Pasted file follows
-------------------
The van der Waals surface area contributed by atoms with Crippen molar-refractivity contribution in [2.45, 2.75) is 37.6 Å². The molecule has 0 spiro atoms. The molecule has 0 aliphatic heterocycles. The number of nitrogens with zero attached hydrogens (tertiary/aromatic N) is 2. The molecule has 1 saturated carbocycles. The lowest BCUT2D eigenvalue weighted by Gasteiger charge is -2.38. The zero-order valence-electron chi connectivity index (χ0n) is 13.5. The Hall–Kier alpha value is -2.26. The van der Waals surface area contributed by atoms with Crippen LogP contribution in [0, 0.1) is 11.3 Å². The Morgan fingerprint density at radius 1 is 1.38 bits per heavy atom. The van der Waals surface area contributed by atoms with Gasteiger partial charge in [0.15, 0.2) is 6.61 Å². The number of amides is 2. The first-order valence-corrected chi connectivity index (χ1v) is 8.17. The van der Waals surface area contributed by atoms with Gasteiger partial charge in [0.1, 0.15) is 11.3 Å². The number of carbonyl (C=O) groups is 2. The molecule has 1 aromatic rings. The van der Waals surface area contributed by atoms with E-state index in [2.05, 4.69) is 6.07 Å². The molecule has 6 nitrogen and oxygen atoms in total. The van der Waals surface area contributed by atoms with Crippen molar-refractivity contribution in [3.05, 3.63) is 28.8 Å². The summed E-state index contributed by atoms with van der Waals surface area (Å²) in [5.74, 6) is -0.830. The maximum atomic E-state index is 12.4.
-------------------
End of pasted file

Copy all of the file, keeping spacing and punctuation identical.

The van der Waals surface area contributed by atoms with Crippen molar-refractivity contribution in [2.45, 2.75) is 37.6 Å². The molecule has 0 spiro atoms. The molecule has 0 aliphatic heterocycles. The number of nitrogens with zero attached hydrogens (tertiary/aromatic N) is 2. The molecule has 1 saturated carbocycles. The lowest BCUT2D eigenvalue weighted by Gasteiger charge is -2.38. The zero-order valence-electron chi connectivity index (χ0n) is 13.5. The Hall–Kier alpha value is -2.26. The van der Waals surface area contributed by atoms with Crippen LogP contribution in [0, 0.1) is 11.3 Å². The Morgan fingerprint density at radius 1 is 1.38 bits per heavy atom. The van der Waals surface area contributed by atoms with Gasteiger partial charge in [0.15, 0.2) is 6.61 Å². The number of amides is 2. The first-order valence-corrected chi connectivity index (χ1v) is 8.17. The van der Waals surface area contributed by atoms with Gasteiger partial charge in [0.1, 0.15) is 11.3 Å². The number of carbonyl (C=O) groups is 2. The molecule has 1 aromatic rings. The van der Waals surface area contributed by atoms with E-state index in [2.05, 4.69) is 6.07 Å². The molecule has 6 nitrogen and oxygen atoms in total. The van der Waals surface area contributed by atoms with Crippen molar-refractivity contribution in [3.05, 3.63) is 28.8 Å². The summed E-state index contributed by atoms with van der Waals surface area (Å²) in [5.74, 6) is -0.830. The maximum atomic E-state index is 12.4.